The petitioner has not shown that he was deprived of the effective assistance of counsel before or during trial.
The petitioner next asserts that he is entitled to habeas relief because appellate counsel was ineffective by failing to raise the ineffective assistance of pretrial and trial counsel claims that he raised in his motion for relief from judgment on direct appeal, for not filing a motion for new trial in the trial court, and for failing to play the newly-discovered evidence recording during oral argument on appeal.
The right to the effective assistance of counsel includes the right to the effective assistance of appellate counsel on direct appeal. Evitts v. Lucey, 469 U.S. 387, 396 (1985). To prevail on a claim of ineffective assistance of appellate counsel, the petitioner ordinarily must demonstrate that appellate counsel's performance was deficient and that the deficient performance prejudiced the appeal. Strickland, 466 U.S. at 687. However, it is well-established that a criminal defendant does not have a constitutional right to have appellate counsel raise every non-frivolous issue on appeal. See Jones v. Barnes, 463 U.S. 745, 751 (1983). The Supreme Court has explained:
For judges to second-guess reasonable professional judgments and impose on appointed counsel a duty to raise every "colorable" claim suggested by a client would disserve the . . . goal of vigorous and effective advocacy . . . . Nothing in the Constitution or our interpretation of that document requires such a standard.
Id. at 754.
Strategic and tactical choices regarding which issues to pursue on appeal are "properly left to the sound professional judgment of counsel." United States v. Perry, 908 F.2d 56, 59 (6th Cir. 1990). In fact, "the hallmark of effective appellate advocacy" is the "process of 'winnowing out weaker arguments on appeal and focusing on' those more likely to prevail." See Smith v. Murray, 477 U.S. 527, 536 (1986) (quoting Barnes, 463 U.S. at 751-52). "Generally, only when ignored issues are clearly stronger than those presented will the presumption of effective assistance of appellate counsel be overcome." Monzo v. Edwards, 281 F.3d 568, 579 (6th Cir. 2002). Appellate counsel may deliver deficient performance and prejudice a defendant by omitting a "dead-bang winner," defined as an issue which was obvious from the trial record and would have resulted in reversal on appeal. Meade v. Lavigne, 265 F. Supp. 2d 849, 870 (E.D. Mich. 2003).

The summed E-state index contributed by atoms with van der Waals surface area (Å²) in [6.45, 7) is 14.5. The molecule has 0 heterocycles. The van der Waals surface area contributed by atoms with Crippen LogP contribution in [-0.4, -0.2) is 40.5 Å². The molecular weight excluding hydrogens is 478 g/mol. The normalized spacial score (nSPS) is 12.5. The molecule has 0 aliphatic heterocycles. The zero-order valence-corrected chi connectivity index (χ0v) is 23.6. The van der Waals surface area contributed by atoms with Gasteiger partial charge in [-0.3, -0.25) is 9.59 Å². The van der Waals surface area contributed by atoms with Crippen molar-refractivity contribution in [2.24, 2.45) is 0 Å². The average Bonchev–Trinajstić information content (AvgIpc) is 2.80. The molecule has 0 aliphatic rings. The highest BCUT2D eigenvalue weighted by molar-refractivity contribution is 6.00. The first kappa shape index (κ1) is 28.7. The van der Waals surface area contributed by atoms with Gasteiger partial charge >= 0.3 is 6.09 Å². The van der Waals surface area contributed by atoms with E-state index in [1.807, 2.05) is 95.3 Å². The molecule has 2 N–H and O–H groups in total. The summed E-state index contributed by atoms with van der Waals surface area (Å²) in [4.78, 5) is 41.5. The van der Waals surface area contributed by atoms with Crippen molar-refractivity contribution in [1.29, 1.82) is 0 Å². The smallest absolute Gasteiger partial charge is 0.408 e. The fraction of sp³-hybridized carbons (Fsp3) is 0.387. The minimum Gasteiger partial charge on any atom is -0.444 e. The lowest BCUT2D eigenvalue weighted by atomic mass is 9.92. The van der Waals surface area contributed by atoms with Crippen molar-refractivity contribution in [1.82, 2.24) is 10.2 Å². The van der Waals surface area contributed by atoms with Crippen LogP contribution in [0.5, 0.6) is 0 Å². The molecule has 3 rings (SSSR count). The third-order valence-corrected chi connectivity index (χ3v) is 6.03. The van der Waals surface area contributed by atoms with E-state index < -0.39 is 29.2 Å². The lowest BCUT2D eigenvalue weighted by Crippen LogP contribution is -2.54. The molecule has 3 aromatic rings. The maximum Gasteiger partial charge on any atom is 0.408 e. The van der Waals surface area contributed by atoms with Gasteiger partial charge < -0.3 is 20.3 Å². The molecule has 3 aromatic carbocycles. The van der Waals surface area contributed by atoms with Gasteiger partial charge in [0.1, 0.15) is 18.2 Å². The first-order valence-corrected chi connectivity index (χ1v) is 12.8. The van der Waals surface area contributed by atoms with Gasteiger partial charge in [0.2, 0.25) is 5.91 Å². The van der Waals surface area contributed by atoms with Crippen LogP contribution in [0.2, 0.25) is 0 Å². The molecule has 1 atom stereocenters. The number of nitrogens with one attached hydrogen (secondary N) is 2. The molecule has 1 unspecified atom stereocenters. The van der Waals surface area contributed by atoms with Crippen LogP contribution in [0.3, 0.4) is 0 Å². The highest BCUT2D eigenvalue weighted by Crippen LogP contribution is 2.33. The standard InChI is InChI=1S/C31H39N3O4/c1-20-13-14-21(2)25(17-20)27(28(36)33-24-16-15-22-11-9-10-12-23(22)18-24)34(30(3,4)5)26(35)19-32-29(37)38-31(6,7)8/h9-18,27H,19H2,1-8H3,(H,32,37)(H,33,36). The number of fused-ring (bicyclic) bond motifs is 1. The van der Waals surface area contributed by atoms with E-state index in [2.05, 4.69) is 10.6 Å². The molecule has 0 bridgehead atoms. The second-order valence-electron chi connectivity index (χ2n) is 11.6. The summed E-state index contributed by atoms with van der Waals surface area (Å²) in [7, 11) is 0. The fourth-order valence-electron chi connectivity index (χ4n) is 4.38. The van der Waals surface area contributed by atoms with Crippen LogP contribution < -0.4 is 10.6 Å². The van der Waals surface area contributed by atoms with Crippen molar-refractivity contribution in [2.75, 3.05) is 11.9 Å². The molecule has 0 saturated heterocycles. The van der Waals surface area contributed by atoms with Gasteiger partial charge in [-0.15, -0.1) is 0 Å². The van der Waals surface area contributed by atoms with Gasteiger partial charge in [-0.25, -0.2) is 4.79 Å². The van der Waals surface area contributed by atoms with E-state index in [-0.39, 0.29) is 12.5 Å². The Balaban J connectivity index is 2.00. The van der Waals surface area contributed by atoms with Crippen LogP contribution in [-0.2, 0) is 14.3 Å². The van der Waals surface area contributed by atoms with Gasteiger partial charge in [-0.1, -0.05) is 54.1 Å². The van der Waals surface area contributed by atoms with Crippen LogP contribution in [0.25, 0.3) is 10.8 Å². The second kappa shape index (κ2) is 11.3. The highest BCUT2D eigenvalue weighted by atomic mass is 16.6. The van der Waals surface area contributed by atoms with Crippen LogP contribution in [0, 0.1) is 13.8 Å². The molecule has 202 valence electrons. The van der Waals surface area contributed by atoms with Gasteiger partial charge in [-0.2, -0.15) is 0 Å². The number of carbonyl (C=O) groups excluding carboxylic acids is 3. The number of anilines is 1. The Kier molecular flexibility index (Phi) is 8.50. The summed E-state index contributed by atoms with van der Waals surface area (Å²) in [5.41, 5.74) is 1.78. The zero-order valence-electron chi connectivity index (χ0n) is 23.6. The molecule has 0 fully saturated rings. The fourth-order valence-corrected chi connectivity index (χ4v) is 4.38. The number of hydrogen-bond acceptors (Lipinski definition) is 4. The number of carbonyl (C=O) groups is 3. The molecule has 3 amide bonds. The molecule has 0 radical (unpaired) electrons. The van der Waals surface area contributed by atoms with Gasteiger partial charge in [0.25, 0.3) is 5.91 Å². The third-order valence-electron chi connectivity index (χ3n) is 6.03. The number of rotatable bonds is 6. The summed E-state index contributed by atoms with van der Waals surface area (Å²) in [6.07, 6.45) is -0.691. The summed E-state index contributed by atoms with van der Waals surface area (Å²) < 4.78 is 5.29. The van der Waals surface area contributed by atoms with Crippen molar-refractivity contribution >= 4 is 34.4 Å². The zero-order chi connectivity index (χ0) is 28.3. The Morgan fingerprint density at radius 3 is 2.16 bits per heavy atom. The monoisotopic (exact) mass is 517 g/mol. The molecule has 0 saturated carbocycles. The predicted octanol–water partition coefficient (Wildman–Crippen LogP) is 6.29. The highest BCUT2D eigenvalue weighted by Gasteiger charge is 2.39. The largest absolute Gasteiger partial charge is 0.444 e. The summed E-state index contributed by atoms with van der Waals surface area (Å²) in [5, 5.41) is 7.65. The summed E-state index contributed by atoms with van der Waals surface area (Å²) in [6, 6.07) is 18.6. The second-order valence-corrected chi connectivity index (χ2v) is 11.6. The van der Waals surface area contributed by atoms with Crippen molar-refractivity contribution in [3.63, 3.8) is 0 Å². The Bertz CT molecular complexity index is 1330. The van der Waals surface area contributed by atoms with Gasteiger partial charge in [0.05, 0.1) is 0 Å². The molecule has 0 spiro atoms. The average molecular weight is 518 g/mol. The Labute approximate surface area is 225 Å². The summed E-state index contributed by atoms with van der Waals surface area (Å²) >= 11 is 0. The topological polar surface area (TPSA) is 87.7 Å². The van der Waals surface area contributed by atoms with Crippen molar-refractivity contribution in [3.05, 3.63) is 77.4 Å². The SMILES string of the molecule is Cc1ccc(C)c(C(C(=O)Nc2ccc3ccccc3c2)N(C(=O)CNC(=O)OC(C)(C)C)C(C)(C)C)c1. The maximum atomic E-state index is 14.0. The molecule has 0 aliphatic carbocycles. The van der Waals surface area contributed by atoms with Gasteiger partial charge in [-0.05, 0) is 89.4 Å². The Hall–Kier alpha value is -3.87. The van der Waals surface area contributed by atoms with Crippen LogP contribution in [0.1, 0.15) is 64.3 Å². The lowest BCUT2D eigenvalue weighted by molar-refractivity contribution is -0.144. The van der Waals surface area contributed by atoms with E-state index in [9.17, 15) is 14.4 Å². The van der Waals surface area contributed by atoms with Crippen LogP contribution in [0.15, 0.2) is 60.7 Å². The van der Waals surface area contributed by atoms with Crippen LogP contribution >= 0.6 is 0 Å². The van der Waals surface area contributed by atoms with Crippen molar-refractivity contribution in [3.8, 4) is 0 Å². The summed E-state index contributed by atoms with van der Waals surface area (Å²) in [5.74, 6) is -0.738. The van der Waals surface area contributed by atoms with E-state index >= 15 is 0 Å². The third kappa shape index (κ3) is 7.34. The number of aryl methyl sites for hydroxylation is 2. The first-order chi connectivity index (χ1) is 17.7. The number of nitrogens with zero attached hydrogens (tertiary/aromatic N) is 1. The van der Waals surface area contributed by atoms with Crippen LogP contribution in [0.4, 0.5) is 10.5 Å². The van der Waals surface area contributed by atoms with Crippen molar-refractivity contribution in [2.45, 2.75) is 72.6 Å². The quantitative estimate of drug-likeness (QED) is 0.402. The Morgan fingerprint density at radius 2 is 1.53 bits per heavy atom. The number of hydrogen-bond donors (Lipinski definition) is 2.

On collateral review, the trial court denied relief on this claim, citing Jones v. Barnes as well as the Strickland standard. Op. of Trial Ct. at 3-7 (Jan. 22, 2013).
The state courts' denial of relief is neither contrary to Supreme Court precedent nor an unreasonable application of federal law or determination of the facts. The petitioner fails to show that by omitting the listed claims, appellate counsel's performance fell outside the wide range of professionally competent assistance. Appellate counsel raised substantial claims on direct appeal, including sufficiency of the evidence and newly-discovered evidence claims. None of the other claims subsequently raised by the petitioner are "dead-bang winners," as evidenced by the state trial court's alternative ruling that the claims lacked merit. Moreover, even if appellate counsel erred in some fashion, the petitioner cannot show that he was prejudiced by counsel's conduct given that the underlying claims lack merit. For the reasons discussed earlier, that decision does not contravene or unreasonably apply federal constitutional law. See Strickland, 466 U.S. at 687 (requiring a showing of prejudice); Shaneberger v. Jones, 615 F.3d 448, 452 (6th Cir. 2010) (holding that "[a]ppellate counsel cannot be found to be ineffective for 'failure to raise an issue that lacks merit'") (quoting Greer v. Mitchell, 264 F.3d 663, 676 (6th Cir. 2001)).
The petitioner also contends that appellate counsel was ineffective by not filing a motion for new trial in the trial court. Although appellate counsel did not move for a new trial, he did move in the court of appeals to remand to the trial court, but his request was denied. There is no indication that a new trial motion would have been successful. And no prejudice is shown. The Michigan Court of Appeals considered the merits of the newly-discovered evidence issue on plain error review and denied relief; and this Court has found that the newly-discovered evidence claim lacks merit. The petitioner thus cannot establish that appellate counsel was ineffective. Habeas relief is not warranted on this claim.